There are a lot of public plays albeit via media outlets, advocacy groups or the like, positioning childbirth as a debate. Associating divisive “too many” or “too few” to the notion of vaginal delivery and surgically-assisted forms as is the case with C-sections. Words like “normal” or “natural” seem to have lost their objectively descriptive roles and transitioned into ideological brands. Unfortunately, we have lost sight in the narrative of the main goal of such a uniquely dynamic physiological process: healthy mother and healthy baby.
The consideration throughout the entire perinatal experience is always, from a medical perspective, preserving the short- and long-term optimal health and well-being of the two patients involved who for much of the time are interconnected. Hence, when a new study comes out making any assessment of the aggregate population and the impact of delivery mode, it can certainly be used to inform but rarely can it be used to dictate what is in the best interest of both mother and newborn under such changing conditions.
“The rate of maternal and perinatal complications increases after 39 weeks in both unselected and complicated pregnancies. The aim of this study was to synthesize quantitatively the evidence on the effect of elective induction of labor at term on the risk of Cesarean section, and maternal and perinatal outcome.”
Like many things in life, perfect timing contributes to the most optimal results. However, in maternal-fetal considerations a delicate dance is requisite and integrated into a complex series of decisions that cause a chain reaction of events - good, bad or indifferent. When a baby is delivered too prematurely, issues arise. When too late, the same can hold true. The difference with birth and a lot of other aspects we manage navigating the world is that the stakes are much higher when falling short of achieving the previously stated goal of a healthy mother and child. Complications can occur when beyond a certain point in gestation - and, this is variable for patients and the unique nature of clinical history, status and compounding scenarios. For example, the baby can grow larger thereby imperiling delivery and restricting movement, for instance, while the amniotic fluid diminishes as does placental reserve prompting other problems.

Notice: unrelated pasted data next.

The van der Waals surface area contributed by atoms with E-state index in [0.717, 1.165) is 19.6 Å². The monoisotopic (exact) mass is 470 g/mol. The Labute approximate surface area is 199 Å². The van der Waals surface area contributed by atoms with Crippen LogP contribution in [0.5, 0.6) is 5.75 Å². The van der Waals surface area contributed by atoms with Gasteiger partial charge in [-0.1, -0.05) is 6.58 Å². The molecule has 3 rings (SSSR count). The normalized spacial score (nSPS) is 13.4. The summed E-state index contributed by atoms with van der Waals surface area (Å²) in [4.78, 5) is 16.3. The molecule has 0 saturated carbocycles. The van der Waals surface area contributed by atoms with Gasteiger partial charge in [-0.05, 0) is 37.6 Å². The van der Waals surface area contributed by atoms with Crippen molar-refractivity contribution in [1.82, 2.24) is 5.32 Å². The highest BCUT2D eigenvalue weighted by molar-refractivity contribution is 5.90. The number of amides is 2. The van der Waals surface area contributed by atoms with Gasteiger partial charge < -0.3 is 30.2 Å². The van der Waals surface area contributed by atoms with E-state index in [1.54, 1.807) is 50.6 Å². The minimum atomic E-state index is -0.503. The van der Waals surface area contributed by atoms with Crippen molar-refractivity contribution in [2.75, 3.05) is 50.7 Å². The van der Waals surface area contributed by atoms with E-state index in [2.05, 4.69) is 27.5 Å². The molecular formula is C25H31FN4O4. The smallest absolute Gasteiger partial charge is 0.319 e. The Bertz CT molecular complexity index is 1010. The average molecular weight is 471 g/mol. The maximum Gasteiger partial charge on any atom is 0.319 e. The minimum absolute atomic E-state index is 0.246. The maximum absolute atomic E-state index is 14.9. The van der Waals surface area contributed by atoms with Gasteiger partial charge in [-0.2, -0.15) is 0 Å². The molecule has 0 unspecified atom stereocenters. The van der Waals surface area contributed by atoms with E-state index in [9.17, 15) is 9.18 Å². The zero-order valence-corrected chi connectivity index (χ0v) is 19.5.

So, knowing when to give a nudge like an induction or make the choice to step toward C-section or complex vaginal birth has consequences and determining the less risky path requires expertise and complete understanding of the clinical course at hand. When situations are extreme, even with a perfect decision, there can be long-term disability or death. Thankfully, most births are happy endings. But, taking the wrong road that makes you miss your movie in the theater is nowhere near the result when a labor turns highly risky and rapid interventions become essential as circumstances quickly become unpredictable.
Understanding the impact of electively employing medical induction, as opposed to expectant management, at the 39 week mark (greater than or equal to 37 weeks is technically term) to an uncomplicated low-risk singleton pregnancy of a nulliparous (never given birth) woman is very important. The authors conclude from their review:
“There is moderate quality evidence that elective induction of labor in uncomplicated singleton pregnancies from 39 weeks may be associated with reduced risk of cesarean section, maternal hypertension and need for respiratory support in the neonate. Unresolved issues, should systematic induction be adopted, involve logistics, cost, the preferences of women and possibly the long-term neurodevelopmental outcome of the offspring.”
This is good information, but its applicability or capacity to be abstracted for implementation in any and all pregnancies is not its purpose or point. For medical decision-making, the determinations in this study must be weighed and measured through the lens of a person current in the field of obstetrics and gynecology who can place it into context, not simply overall in the field and population but also, and most importantly, for his particular patient. And adapt such guidance based on the clinical status of the pregnancy at hand. Appreciating the limitations that exist in this systematic review is imperative to fully informing patients on the topic so that the best shared decision-making takes place.
Adding to the conversation the notion elective induction at 39 weeks might just be the sweet spot in terms of timing, under a set standard of conditions for mother and neonate, that is necessary to avoid the cascade of untoward events that can be precipitated from delay is very worthwhile. But, for the many reasons described, it is a mere guide, a piece of a complicated puzzle that can be quite volatile in real time. Which brings me back to the original question of how a baby should be born given the consistent public refrain of “too much” medical intervention in delivery or “too many” C-sections.
In the end, it is just the wrong question altogether. Despite that, since the landscape has become so misguided and binary of “pro” and “anti” no matter the topic, the right answer is a baby should be born in the mode and manner that respects the largest stakeholders, mother and infant, in a way that optimally promotes their short- and long-term health and well-being. Due to the extreme variability in confounding factors, how that looks will be distinct for the individuals involved. And, this and other studies to come, can only help to inform on such design and, hopefully, will continue to chisel away at any unnecessary shaming attributed to whatever the manner.
After all, it wasn't that long ago when every birth carried tremendous risks for mother and child, modern medical advances have prevented a lot of harm and continued research should only improve the picture.